On March 27, 2011, at an undetermined time, a Stinson 108, N97383, was substantially damaged upon impact with terrain near Dickens, Texas. The private pilot and two passengers were fatally injured. The airplane was mostly consumed by a post-impact fire. The airplane was registered to and operated by a private individual under the provisions of 14 Code of Federal Regulations Part 91 as a personal flight. Dark night instrument meteorological conditions prevailed for the flight, which operated without a flight plan. The flight originated from a private airfield and was headed to an unknown refueling stop with the ultimate destination of Rockdale, Texas.

According to the pilot's wife, the pilot was planning on departing at 0530; however, the actual departure time is unknown. The wreckage was found about 1300 in a pasture area by a local resident. There are no known witnesses to the accident.


The pilot, age 40, held a private pilot certificate for airplane single-engine land issued on May 27, 2008 and did not hold an instrument endorsement. A third-class airman medical certificate issued July 19, 2007, with no limitations. A review of the pilot's logbook revealed the pilot had accumulated over 600 hours total time with over 200 hours in make and model. He had recorded no flight hours in actual instrument conditions and 3.8 hours of simulated instrument conditions.


The four-seat, high-wing, fixed-gear airplane, serial number 108-383, was manufactured in 1946. It was powered by a Franklin 6A4-15-B3, s/n 11542, 150-hp engine driving a Sensenich fixed pitch metal 2-bladed propeller. A review of copies of the maintenance logbook records showed an annual inspection was completed on March 27, 2010, at a recorded tachometer time of 2,350 hours and an engine time since major overhaul of 40 hours. The tachometer was damaged and a current tachometer reading could not be obtained; however, 10 days prior to the accident, a logbook entry recorded the tachometer at 2,588.6 hours.


At 0553, an automated weather observation facility at Lubbock International Airport (LBB), located 52 nautical miles to the west, reported winds from 060 degrees at 9 knots, visibility 5 miles with mist, overcast skies at 500 feet, temperature 39 degrees Fahrenheit (F), dew point 36 degrees F., and a barometric pressure of 29.83 inches of Mercury. In addition, automated weather observation facilities at Childress Municipal Airport (CDS), Childress, Texas, located 53 nautical miles north-northeast of the accident site and Winston Field Airport (SNK), Snyder, Texas located 59 nautical miles south, reported weather similar to LBB.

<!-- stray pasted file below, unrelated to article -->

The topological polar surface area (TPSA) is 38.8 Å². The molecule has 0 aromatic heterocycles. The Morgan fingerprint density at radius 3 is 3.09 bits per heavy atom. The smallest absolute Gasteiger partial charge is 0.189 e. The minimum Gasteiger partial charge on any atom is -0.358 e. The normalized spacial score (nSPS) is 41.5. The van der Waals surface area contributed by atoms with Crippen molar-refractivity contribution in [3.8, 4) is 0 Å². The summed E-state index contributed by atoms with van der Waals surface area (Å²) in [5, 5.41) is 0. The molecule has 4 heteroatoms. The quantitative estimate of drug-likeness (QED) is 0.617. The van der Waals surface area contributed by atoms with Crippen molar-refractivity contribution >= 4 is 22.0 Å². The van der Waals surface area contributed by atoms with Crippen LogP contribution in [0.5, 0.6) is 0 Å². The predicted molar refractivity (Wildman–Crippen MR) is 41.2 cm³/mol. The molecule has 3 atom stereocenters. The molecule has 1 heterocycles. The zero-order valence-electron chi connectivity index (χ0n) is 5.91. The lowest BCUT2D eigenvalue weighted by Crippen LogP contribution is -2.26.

According to astronomical data obtained from the U.S. Naval Observatory, civil twilight began at 0713, with a corresponding sunrise of 0738. The moon had risen at 0335 with 38% disk illumination.

A review of carburetor icing probability chart located in the FAA's Special Airworthiness Information Bulletin CE-09-35, revealed that the airplane was operating in an area conducive to serious icing at cruise power.


The airplane wreckage was located in an area of rolling hills approximately 1.25 miles southeast of the departure airfield. The vegetation was low-lying and sparse. Ground scars reveal an impact heading of 300 degrees. The ground scar began before a barbed wire fence. Damaged fence materials led to a 2.5 foot deep crater about 13 feet past the fence line. Twelve feet past the crater was the airplane's engine separated completely from the fuselage. Debris continued 14 feet towards the main wreckage which consisted of the fuselage, both wings, and the empennage. The airplane was found upright facing about 100 degrees. Evidence of a post-impact fire began at the impact crater and continued about 65 feet in a 90-degree fan pattern. All airplane components displayed fire damage with a majority of the interior completely consumed in the fire.

Flight control continuity was established from the aileron push-pull rods to the flight controls and elevator and rudder continuity was established from the control surfaces to the flight controls. The elevator trim was found in the neutral position. The flap position could not be determined.

The engine also displayed signs of thermal damage. The engine crankcase was broken in multiple locations. Cylinders one and six fractured from the crankcase. The sparkplugs displayed normal wear. The engine's crankshaft displayed a slight bend. The carburetor heat shroud was impact damaged, but remained attached to the muffler. Continunity from the shroud to the carburetor could not be determined due to impact and fire damage. Both blades displayed minor polishing at the leading edges. One blade was nearly straight with the other blade bent rearward.


An autopsy was performed on the pilot on March 28, 2011, by South Plains Forensic Pathology, Lubbock, Texas, as authorized by the Dickens County Justice of the Peace. The autopsy finding noted the cause of death as a result of blunt force injuries.

Forensic toxicology was performed on specimens from the pilot by the FAA Civil Aerospace Medical Institute (CAMI), Oklahoma City, Oklahoma. The following findings were noted:

26 (mg/dL, mg/hg) ETHANOL detected in Muscle
NO ETHANOL detected in Liver
Notes: The ethanol found in this case is from sources other than ingestion.

Chlorpheniramine detected in Liver
Chlorpheniramine detected in Kidney

The National Institutes of Health (NIH) reports chlorpheniramine in the antihistamine class with drowsiness as a potential side effect.

Use your browsers 'back' function to return to synopsis
Return to Query Page